Geometry of Giants
Digging into the mystical world of crop circle tourism

It all started with a picture. In April 2007 Monique Klinkenbergh stumbled across the image that would upend her life. Its composition—triangles and diamonds in concentric circles etched into a cornfield—evoked a profound visceral response.

The former magazine editor was struck by the design, the integrity of the mathematics between the shapes. “I have a background in fine art and also have this rational mind thinking, ‘How is this possible?’ It was 13-fold geometry, very difficult to construct on paper,” she says. “Try to divide a cake into 13 perfect pieces. You can’t.”

She knew then she’d have to explore this phenomenon. And she headed off to England’s Wiltshire county, the epicenter of crop circles. It’s probably no coincidence that Wiltshire also houses Stonehenge and several other prehistoric circular monuments believed to be associated with solstice rituals. In this framework, it makes sense that the rural English county would become the locus for crop circle enthusiasts, or “croppies.”

These and previous pages: Visitors explore an intricate crop circle that appeared in 2018 near the English village of Sixpenny Handley.

The circles’ overnight appearance and design precision have launched a legion of theories about their creation. Some camps believe they are made by UFOs or formed when spaceships land. Others insist the circles are the handiwork of humans. Those in the otherworldly camp often dismiss the latter as “hoaxers.”

No matter the origins, the technique involves flattening crops, which are mostly cereals and grains. Reports of the circles date back hundreds of years in Europe, but the wave of tourism to Wiltshire started in the 1970s and has taken hold.

It was during the rise in tourism that documentary filmmaker Chris Carter saw photographs of crop circles. Over 40 years, he observed them from afar, through photos and media. Then in May 2018 he finally went to England to visit one in person.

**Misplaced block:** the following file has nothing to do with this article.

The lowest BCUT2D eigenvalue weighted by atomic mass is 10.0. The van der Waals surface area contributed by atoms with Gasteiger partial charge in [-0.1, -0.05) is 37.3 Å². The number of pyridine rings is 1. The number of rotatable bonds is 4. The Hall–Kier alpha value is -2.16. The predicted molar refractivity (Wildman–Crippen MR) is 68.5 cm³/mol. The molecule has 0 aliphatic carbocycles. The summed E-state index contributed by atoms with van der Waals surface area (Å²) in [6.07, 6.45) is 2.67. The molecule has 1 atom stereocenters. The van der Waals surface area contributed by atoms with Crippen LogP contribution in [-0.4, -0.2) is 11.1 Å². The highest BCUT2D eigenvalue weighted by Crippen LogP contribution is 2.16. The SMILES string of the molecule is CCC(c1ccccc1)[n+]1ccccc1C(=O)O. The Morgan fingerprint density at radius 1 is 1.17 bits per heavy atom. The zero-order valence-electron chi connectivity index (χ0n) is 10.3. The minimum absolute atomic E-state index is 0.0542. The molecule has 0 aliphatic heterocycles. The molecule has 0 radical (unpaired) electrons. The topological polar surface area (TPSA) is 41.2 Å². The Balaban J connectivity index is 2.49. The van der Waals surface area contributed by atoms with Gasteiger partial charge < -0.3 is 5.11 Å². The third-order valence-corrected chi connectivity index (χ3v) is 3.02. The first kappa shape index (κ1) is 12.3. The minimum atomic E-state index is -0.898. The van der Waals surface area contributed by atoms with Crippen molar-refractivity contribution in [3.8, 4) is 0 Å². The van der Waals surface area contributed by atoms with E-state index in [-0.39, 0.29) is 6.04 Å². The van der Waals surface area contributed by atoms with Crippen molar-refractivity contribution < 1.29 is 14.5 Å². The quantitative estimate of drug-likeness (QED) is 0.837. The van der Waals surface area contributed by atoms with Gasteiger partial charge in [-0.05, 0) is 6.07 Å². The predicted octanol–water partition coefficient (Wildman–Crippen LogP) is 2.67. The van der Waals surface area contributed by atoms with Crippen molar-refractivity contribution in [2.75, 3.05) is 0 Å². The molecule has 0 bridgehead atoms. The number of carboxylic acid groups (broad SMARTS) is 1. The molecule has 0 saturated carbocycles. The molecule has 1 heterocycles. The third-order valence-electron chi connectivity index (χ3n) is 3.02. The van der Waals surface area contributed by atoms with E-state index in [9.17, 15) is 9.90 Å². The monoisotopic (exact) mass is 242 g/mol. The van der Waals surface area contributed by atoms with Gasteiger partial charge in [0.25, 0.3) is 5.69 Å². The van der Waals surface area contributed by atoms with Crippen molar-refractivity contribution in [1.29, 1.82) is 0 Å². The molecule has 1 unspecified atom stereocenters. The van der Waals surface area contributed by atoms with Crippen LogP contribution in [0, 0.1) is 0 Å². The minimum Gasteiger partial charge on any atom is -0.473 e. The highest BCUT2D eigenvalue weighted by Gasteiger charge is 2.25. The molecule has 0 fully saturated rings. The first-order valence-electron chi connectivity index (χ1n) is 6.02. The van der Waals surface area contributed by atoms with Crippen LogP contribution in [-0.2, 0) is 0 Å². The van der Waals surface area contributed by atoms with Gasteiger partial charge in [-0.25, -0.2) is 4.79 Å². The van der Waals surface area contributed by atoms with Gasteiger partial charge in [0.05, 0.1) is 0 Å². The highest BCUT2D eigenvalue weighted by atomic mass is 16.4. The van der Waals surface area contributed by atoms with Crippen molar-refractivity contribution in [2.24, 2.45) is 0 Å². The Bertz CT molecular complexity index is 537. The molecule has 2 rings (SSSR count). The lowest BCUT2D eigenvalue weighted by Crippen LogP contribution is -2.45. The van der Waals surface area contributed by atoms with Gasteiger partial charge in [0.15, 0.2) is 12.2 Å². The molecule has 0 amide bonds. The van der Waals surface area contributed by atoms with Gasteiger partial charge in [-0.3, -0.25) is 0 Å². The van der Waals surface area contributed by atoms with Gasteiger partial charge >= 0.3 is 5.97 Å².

With three other people, “we lowered ourselves down while touching our hands together,” he says. “We could see our hands turn white with red blotches, and the ends of our fingers tingled. When we came up together, our hands returned to normal.”

Having experienced these sensations doesn’t bring Carter any closer to an explanation. “This could be the expression of consciousness itself or perhaps a communication from intelligent life letting us know we are not alone,” he says.

For people like Dene Hine, there is a clear answer: The circles are created by artists like himself, with rope, boards, a surveyor’s measuring tape, and sometimes a laser. “Construction lines are made and then the crop is flattened with boards,” he says.

The controversy attracted photographer Robert Ormerod to Wiltshire. As a child, he was obsessed with all things sci-fi, and now he explores subcultures in his work. Documenting “croppies” seemed like a natural progression.

Whatever your beliefs about crop circles, being in one can prove a powerful experience. “There is a definite sense of peace,” Ormerod says. And there may be something intrinsically pleasing about circles themselves. A study published in Neuropsychologia in 2007 found that people prefer curves to angles.

Klinkenbergh sold her publishing business and committed herself to her new passion, conducting reconnaissance flights, finding resources for tourists, and running an information center in Wiltshire. She’s “never regretted switching designer clothes for a backpack and wellies. It was, and still is, a fascinating journey.”

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National Geographic Traveler - December 2019/January 2020


December 2019/January 2020